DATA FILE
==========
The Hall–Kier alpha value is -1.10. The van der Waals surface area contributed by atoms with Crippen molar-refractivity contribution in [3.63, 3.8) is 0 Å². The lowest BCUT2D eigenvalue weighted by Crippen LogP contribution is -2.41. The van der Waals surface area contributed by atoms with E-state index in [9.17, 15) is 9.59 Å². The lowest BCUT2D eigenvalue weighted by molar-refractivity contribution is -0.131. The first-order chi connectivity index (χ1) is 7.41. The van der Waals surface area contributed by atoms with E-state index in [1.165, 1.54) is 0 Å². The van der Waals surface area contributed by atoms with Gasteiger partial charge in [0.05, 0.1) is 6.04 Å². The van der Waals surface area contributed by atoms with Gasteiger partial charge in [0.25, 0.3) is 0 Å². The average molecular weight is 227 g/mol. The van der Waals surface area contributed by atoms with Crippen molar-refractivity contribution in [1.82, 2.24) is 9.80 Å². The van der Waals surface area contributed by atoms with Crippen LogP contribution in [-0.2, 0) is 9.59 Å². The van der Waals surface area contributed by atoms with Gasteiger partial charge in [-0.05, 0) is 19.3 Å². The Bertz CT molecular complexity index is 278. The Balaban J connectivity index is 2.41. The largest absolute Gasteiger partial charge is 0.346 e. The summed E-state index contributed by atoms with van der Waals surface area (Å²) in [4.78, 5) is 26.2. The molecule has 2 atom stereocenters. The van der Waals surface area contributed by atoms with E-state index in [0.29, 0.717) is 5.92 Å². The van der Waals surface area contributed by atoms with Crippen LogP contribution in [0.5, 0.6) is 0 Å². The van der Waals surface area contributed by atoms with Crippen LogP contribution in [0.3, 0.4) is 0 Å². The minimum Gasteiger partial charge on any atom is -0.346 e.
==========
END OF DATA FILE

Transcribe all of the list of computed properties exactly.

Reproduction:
The Hall–Kier alpha value is -1.10. The van der Waals surface area contributed by atoms with Crippen molar-refractivity contribution in [3.63, 3.8) is 0 Å². The lowest BCUT2D eigenvalue weighted by Crippen LogP contribution is -2.41. The van der Waals surface area contributed by atoms with E-state index in [9.17, 15) is 9.59 Å². The lowest BCUT2D eigenvalue weighted by molar-refractivity contribution is -0.131. The first-order chi connectivity index (χ1) is 7.41. The van der Waals surface area contributed by atoms with E-state index in [1.165, 1.54) is 0 Å². The van der Waals surface area contributed by atoms with Gasteiger partial charge in [0.05, 0.1) is 6.04 Å². The van der Waals surface area contributed by atoms with Gasteiger partial charge in [0.25, 0.3) is 0 Å². The average molecular weight is 227 g/mol. The van der Waals surface area contributed by atoms with Crippen molar-refractivity contribution in [1.82, 2.24) is 9.80 Å². The van der Waals surface area contributed by atoms with Crippen LogP contribution in [-0.2, 0) is 9.59 Å². The van der Waals surface area contributed by atoms with Gasteiger partial charge in [-0.05, 0) is 19.3 Å². The Bertz CT molecular complexity index is 278. The Balaban J connectivity index is 2.41. The largest absolute Gasteiger partial charge is 0.346 e. The summed E-state index contributed by atoms with van der Waals surface area (Å²) in [4.78, 5) is 26.2. The molecule has 2 atom stereocenters. The van der Waals surface area contributed by atoms with E-state index in [0.29, 0.717) is 5.92 Å². The van der Waals surface area contributed by atoms with Crippen LogP contribution in [0.5, 0.6) is 0 Å². The van der Waals surface area contributed by atoms with Crippen LogP contribution in [0.3, 0.4) is 0 Å². The minimum Gasteiger partial charge on any atom is -0.346 e.